Once emerged, the corn row will be located either 7.5 inches (treatments i and ii) or 15 inches (treatments iii and iv) on either side from the terminated winter rye. CR will be drilled immediately after soybean harvest in early to mid-September to ensure good cover crop establishment. Most data collection will occur in summer 2023 and 2024.

Award Number: 

Project Updates

Note: Project reports published on the INRC website are often revised from researchers' original reports to increase consistency.

December 2023

A preliminary analysis of rye biomass accumulation, seedling disease, infiltration and soil loss was done. Results so far include:

  • Rye biomass accumulation followed expected trends given the interaction of planting rates and growing degree days.
  • Later termination in the 19-cm spacing plots led to twice as much biomass as the early termination date.
  • We observed less seedling disease of corn which was separated from CR by 19 cm and 30 cm, compared to seedling disease on corn that was not spatially separated from CR (0 cm) (P<0.05). Moreover, seedling disease was more severe when the CR was 19 cm from the corn compared to early terminated CR at 19 cm. However, at 38 cm, there was no difference in seedling disease at either termination timing, and seedling disease severity was not different from the no CR check.
  • The relationship between CR biomass production and provision of agroecosystem services was inconsistent. Infiltration rates were not different across treatments. All CR treatments significantly reduced soil loss compared to a no CR control.

At R6, the number of total plants, ears and barren plants were recorded from two 17ft, 5in long rows. The middle rows of each plot were harvested. Soil samples were collected from each plot after harvest and are being analyzed for total C, total N, inorganic N, microbial biomass C and N, and 24-hour CO2 respiration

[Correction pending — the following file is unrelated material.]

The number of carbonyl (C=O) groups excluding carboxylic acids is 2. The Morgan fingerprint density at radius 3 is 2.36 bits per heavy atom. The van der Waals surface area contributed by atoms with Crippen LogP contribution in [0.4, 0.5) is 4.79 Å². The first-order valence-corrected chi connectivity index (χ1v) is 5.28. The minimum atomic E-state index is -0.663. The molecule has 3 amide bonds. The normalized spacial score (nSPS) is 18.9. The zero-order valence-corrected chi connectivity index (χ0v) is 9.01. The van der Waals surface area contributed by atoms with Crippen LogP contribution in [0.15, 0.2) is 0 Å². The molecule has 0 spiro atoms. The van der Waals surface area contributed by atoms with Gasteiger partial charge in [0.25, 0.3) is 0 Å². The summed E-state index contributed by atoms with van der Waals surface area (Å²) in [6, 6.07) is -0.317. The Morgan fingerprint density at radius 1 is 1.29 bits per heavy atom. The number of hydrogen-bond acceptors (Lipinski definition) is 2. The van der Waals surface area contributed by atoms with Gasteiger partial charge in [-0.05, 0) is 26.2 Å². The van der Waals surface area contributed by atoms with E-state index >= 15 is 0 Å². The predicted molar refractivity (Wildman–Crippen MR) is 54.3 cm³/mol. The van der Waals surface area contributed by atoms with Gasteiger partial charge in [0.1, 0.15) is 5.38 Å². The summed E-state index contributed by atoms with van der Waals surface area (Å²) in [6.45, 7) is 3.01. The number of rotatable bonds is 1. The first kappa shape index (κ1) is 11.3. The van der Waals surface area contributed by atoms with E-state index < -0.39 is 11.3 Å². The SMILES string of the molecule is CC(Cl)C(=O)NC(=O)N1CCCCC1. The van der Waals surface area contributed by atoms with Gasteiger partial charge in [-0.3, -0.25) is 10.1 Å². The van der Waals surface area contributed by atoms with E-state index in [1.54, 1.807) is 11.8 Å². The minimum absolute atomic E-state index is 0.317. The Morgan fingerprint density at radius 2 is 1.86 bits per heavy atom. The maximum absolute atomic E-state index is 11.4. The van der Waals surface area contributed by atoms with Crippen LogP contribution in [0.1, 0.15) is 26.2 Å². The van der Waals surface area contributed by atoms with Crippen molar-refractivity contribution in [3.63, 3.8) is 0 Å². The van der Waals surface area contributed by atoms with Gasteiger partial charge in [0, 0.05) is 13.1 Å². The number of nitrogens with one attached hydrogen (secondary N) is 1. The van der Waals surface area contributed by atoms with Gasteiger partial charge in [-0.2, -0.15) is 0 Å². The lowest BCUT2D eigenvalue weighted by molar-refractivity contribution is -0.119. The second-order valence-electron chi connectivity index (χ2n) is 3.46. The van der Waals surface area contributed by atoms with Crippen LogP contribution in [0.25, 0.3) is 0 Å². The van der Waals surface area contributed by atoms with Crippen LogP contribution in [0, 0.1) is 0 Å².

Other Activities

Water quality proposals related to INRC-funded work submitted for funding: Further Development of Best Management Practices For The Winter Rye Cover Crop-Corn Production System Co-PIs:Peter O’Brien, Stefan Gailans AFRI-CARE (Critical Agriculture Research and Extension) 5/24-4/27 $296,924


July 2023

Researchers on the project:

  • Initiated plot-scale field experiment Installed resin lysimeters to monitor soil nitrate leaching.
  • Completed first year of cereal rye green cover and biomass sampling.
  • Completed first year of rainfall simulations and field soil hydraulic properties data collection.
  • Completed seedling disease data collection and did a preliminary analysis. As expected, radicle root rot severity was greatest in the drilled rye with no skip row terminated 0-3 days after planting (DAP) and least in the no cover crop control. In the 15" rye terminated 7-10 days before planting and 0-3 DAP, root rot severity was not different to the no rye control.

Proposals submitted

Benefits of winter cereal rye cultivar selection and herbicide choice in mitigating corn yield drag. INRC 2023 - Total cumulative amount: $82,780

Trial plots showing spatial and temporal separation of cereal rye cover crop

December 2022

A winter cereal rye cover crop was planted at the ISU Boyd farm in September 2022 in preparation for field trials.

Other activities included six presentations and reports for Extension publications.